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The Woods
1.0Reviewer's rating

It was about ten minutes into Russell Bolam’s fresh revival of David Mamet’s controversial ‘heterosexuality play’, The Woods, that I began wondering whether I might perhaps be suffering some sort of medical emergency, or if my drink could have been spiked in the brief journey from the bar to seat. The problem, finally identified, was that the two actors standing in front of us were both speaking — and I believe this is a technical phrase — very, very, very quickly. In my fifteen years of regular theatregoing, I have never heard any actor speak their lines so speedily who wasn’t being threatened by a concealed weapon. This is probably the biggest single problem in Bolam’s dead-weight, featherbrained production, but if it doesn’t take your fancy, there are plenty more to choose from.

But first, a word from our sponsors. The Woods stretches lingeringly through two days in an isolated, lakeside cabin, occupied by a young couple. There are dreams, tears, and a big oar. What more can I say? It is the definition of a ‘mood piece’, very much in the same vein as Mamet’s brilliant Glengarry Glen Ross, and his even better, criminally underrated, American Buffalo. Unlike these two crown jewels, The Woods has already remained rather critically shadowed, and revivals are hard to find, though perhaps for good reason. Certainly, some of the blame for ninety minutes of thudding clangers must be laid at Mamet’s mansion door — but not all of it.

To perform an extended two-hander, with no interval, in a theatre so intimate that every facial expression is visible must be awfully hard, but Carpanini and Frenchum are just not up to the task. Carpanini speaks like a woman trying to get through a table read while keeping an eye on the bus timetable, and Frenchum, though talented, has none of the emotional gravitas necessary to draw the audience sympathetically into the fettered, clanky psychoses of Nick. Many of their early scenes gave the impression that I had stumbled in on a rehearsal — in truth, in on quite an early rehearsal.

To contextualise some of these complaints, I’ll provide an example: in a late scene, after an evening of drinking, Nick complains that Ruth is drunk; immediately, in a single transition, Ruth begins acting drunkenly. How has Bolan not caught this, and put a stop to it? Similarly, Carpanini’s completely exposed, impassive face while ‘crying’ undermines the entire finale. Could it, just possibly, be some brilliant commentary that I’m missing? Is Ruth so fraudulent that she fakes her tears, in order to obtain sympathy from Nick? Does Nick’s suggestion that she is drunk, leads on to a pretence that she is? The answer to all three of these questions feels like ‘No, obviously not’, but I mention them anyway, just in case.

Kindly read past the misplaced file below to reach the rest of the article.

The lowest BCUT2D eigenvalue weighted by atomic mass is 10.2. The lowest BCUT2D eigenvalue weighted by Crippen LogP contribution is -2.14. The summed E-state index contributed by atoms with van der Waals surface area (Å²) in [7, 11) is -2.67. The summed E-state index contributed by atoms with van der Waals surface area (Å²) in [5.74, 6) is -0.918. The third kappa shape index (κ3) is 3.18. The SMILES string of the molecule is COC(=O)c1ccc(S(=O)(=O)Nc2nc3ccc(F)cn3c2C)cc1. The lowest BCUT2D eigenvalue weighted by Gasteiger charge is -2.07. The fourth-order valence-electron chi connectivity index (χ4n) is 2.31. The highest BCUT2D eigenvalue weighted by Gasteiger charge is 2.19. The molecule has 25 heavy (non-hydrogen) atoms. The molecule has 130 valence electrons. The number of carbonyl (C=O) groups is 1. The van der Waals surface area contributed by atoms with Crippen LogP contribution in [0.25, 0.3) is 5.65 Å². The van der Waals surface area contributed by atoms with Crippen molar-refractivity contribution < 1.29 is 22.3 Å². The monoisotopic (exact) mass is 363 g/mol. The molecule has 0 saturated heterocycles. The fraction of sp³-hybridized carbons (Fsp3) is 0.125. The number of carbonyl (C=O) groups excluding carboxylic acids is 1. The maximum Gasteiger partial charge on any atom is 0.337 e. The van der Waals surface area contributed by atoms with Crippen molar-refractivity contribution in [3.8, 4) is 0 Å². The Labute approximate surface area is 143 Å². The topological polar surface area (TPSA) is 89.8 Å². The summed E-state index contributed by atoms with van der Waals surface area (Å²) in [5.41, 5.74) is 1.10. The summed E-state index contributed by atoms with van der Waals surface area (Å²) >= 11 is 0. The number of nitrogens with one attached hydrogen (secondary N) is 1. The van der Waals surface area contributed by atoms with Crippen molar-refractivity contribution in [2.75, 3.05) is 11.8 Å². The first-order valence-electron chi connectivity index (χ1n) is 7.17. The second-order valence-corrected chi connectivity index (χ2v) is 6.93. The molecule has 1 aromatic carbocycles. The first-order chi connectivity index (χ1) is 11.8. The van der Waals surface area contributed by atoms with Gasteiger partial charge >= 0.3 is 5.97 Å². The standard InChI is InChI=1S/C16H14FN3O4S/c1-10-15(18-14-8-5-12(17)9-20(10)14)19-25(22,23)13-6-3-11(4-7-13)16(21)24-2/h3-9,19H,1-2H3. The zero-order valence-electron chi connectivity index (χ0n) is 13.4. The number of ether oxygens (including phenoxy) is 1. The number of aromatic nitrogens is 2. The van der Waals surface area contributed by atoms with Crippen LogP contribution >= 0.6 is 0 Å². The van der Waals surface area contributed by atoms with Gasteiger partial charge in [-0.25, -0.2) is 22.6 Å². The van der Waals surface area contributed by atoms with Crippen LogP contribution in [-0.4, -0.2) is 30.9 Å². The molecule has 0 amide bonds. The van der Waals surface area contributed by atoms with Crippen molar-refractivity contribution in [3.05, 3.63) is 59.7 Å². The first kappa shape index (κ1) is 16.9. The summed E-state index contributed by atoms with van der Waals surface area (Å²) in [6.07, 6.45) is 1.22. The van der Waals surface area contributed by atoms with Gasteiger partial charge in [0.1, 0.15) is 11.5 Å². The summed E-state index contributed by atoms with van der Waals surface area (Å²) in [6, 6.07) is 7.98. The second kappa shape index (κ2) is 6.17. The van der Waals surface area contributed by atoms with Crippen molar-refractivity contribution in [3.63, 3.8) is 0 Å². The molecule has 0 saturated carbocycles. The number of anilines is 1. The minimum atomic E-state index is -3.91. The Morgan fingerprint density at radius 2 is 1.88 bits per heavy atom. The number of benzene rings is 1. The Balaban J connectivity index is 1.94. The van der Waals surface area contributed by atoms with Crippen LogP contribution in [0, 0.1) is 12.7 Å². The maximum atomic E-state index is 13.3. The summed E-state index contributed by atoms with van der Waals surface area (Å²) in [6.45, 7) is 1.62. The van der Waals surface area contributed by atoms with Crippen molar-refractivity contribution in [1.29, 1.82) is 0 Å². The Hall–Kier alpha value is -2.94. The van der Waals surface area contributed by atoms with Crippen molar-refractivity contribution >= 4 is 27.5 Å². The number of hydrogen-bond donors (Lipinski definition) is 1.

I would like to watch a well-handled revival of The Woods. I have a lot of faith in Mamet, and though I cannot imagine anything reaching the heights of American Buffalo’s denouement, his other work is well worth exploring again, and his talent undeniable. Bolan, Carpanini, and Frenchum, though, are just not up to the task — amateur dramatics cannot justify charging £22 or more per ticket, at a time when a dress circle seat in a major, Central London theatre can be snapped up for £15 at a matinee. One deserved compliment, though, must go to the wonderful Anthony Lamble, Southwark’s Set/Costume designer; under his auspicious hand, Frenchum’s Nick looks brilliantly like a surfer trying to solve a murder in a 70s television show — and even if this was not the intention, it’s a rare moment of comic relief. Thank you, Anthony Lamble. It’s a shame about the play.

  • Drama
  • Script by David Mamet
  • Director: Russell Bolam
  • Cast includes: Francesca Carpanini, Sam Frenchum
  • Until 26 March 2022
  • Running time: 90 minutes, no interval

About The Author

Teddy Hempstead graduated with a Masters degree in English from Oxford in 2019, and has since worn many different hats. His powerful love for opera, Shakespeare, naturalist theatre, and ballet informs a wide-ranging critical perspective; his powerful love for talking to strangers, going outside, and hydration informs a less critical one.

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